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the monarchy?’ So, people say to us, ‘we are going to help you, but we are going to wait until your newspaper has been launched.” As a result, there is significant self-censorship because journalists avoid risking possible heavy penalties such as imprisonment, a ban on practising journalism, heavy fines or even moving abroad. Based on documentary research on the Moroccan press, and a review of material co-authored by Abdelaziz Nouaydi (2010) about legal cases against journalists, and the interviews carried out as part of this investigation, it is possible to see how, since the 2000s, those in power have used legislation and legal precedence to control what is possible. One important development has been the latest version of the press and publishing code, which now explicitly includes electronic press and newspapers. According to one director of a digital publication the code has enshrined “legal control [over digital media outlets] so it is possible to attack them because previously there wasn’t a legal text, so there was no legal basis for it”. The “red lines” can be clearly identified in the “ethical charter” on the electronic website Le360: “All while defending great universal values, the editorial board of Le360 respects the values which underpin Moroccan society namely tolerant Islam, national unity, wealth in diversity, and the Monarchy as the binding force of the nation.”20 These reminders are found in several texts linked with the press. For instance, article 179 of the penal code (2010) provides for heavy fines and prison sentences for “defamation, insults or offence towards the person of the King or the heir to the throne or a violation of the respect due to the King” or “towards the private lives of members of the royal family”. Similarly, article 267-5 specifies that “whoever attacks the Islamic religion, the Monarchical regime or incites an attack against the territorial integrity of the Kingdom” could be sentenced to fines and imprisonment. Finally, Act 88-16 on the press and publishing sector provides for “suspension” (article 104), and “the confiscation of all copies of the periodical publication or the removal of journalistic content” as well as the blocking of “access” to an electronic newspaper (article 106). The first series of “red lines” is linked to the Monarchy as an institution and legal person, in other words this means the State. That is how “attack on the monarchical regime” along with “attack on public order” became the justification for cases against Abdelaziz Koukas, director of the Arabic language weekly, Al Oussbouia El Jadida in 2006. This occurred following  http://fr.le360.ma/qui-sommes-nous [checked 25 September 2017].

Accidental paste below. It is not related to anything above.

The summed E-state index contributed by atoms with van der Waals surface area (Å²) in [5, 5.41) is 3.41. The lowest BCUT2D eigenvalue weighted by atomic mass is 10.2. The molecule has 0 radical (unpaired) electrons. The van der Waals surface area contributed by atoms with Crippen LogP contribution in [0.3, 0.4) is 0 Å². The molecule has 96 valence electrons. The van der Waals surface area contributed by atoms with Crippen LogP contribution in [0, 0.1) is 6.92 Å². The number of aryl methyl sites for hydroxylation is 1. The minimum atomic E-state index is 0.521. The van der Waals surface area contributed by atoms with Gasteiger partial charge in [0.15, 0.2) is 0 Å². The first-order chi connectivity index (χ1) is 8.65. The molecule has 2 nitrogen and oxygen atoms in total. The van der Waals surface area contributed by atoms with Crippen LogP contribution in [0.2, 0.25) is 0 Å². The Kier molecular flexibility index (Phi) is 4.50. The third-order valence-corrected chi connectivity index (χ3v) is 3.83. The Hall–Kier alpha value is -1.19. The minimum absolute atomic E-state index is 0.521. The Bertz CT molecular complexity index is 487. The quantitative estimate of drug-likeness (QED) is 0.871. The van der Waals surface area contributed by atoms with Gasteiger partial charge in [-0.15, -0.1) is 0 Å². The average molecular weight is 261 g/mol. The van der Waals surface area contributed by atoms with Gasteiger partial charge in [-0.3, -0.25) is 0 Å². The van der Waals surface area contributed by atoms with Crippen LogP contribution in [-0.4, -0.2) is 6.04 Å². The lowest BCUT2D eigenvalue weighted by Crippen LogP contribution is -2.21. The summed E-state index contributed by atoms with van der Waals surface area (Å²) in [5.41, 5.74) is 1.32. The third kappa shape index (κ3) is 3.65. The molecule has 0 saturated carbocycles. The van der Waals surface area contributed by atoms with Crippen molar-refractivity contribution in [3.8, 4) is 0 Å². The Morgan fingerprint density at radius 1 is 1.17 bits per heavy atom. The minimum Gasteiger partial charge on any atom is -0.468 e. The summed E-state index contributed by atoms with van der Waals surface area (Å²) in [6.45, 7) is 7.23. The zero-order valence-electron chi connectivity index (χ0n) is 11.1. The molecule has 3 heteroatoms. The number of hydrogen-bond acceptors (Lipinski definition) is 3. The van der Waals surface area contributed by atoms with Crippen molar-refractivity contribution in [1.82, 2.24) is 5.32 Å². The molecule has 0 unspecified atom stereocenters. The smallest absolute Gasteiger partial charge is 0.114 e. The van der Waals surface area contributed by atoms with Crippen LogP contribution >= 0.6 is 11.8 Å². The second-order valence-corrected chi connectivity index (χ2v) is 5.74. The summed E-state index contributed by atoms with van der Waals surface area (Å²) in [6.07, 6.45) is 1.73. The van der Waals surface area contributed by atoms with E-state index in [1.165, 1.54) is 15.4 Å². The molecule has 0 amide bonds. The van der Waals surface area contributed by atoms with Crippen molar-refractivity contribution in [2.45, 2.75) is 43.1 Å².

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the 2005 publication of an interview with Nadia Yassine, spokesperson for the Islamist movement Al Adl Wal Ihsane, in which she said she was in favour of a republican system in Morocco.21 Attacking the image of the King may also be prohibited, as occurred in 2009 with the banning of the French and Arabic language weekly magazines Telquel and Nichane. This came after the publication of a survey on Mohammed VI (resulting in an approval rating of 91%22), which was carried out jointly with the French daily newspaper Le Monde. The Minister of Communication at the time, Khalid Naciri, explained to AFP that “the Moroccan monarchy cannot be subject to debate, even through a survey”.23 On 1 August 2009, the staff at the printing works of Ideale in Casablanca were evacuated by the police and 50,000 copies of each newspaper were destroyed by order of the Minister of the Interior.24 This image was also considered to have been attacked when Ahmed Reda Benchemsi, manager of Telquel and Nichane, wrote a critical editorial about a speech of the King, that appeared in French and in Arabic under the title “Where are you taking me, brother?” (“Fayn ghadi bia khouya? “). He was charged in 2007 with “a lack of respect towards the person of the King”. Discussing the health of the Monarch can also be considered an attack on his image. As a result, Driss Chahtane, director of the weekly Al-Michaâl, was sentenced in 2009 to a one-year prison sentence, while two journalists at the publication received three-month sentences, because of articles discussing the poor health of the King during the month of Ramadan. The Royal family in general is also a central issue. For example, the edition of 26–27 September 2007 of the popular Arabic language daily Akhbar Al Yaoum was seized following the publication of a caricature representing the cousin of the King who had just married Anissa Lehmkuhl. The daily was accused of having “resorted to a tendentious use of the 21  It goes without saying that since each case is specific, it would be necessary to describe their origins and the stances provoked by them. In this section, however, the objective is to simply demonstrate a few general cases that show the tactics used by the Moroccan political authorities to control the media. 22  URL: http://www.lemonde.fr/afrique/article/2009/08/03/maroc-le-sondage-interdit_1225217_3212.html. 23  Hervé Rouach, “Sondage sur Mohamed VI: Paris critique l’interdiction de journaux au Maroc”, AFP (Agence France Presse) [Survey on Mohammed VI: Paris criticises the banning of newspapers in Morocco], 4 August 2009, 15:17. 24  Le Journal, N° 416, of 7–13 November 2009, p. 20.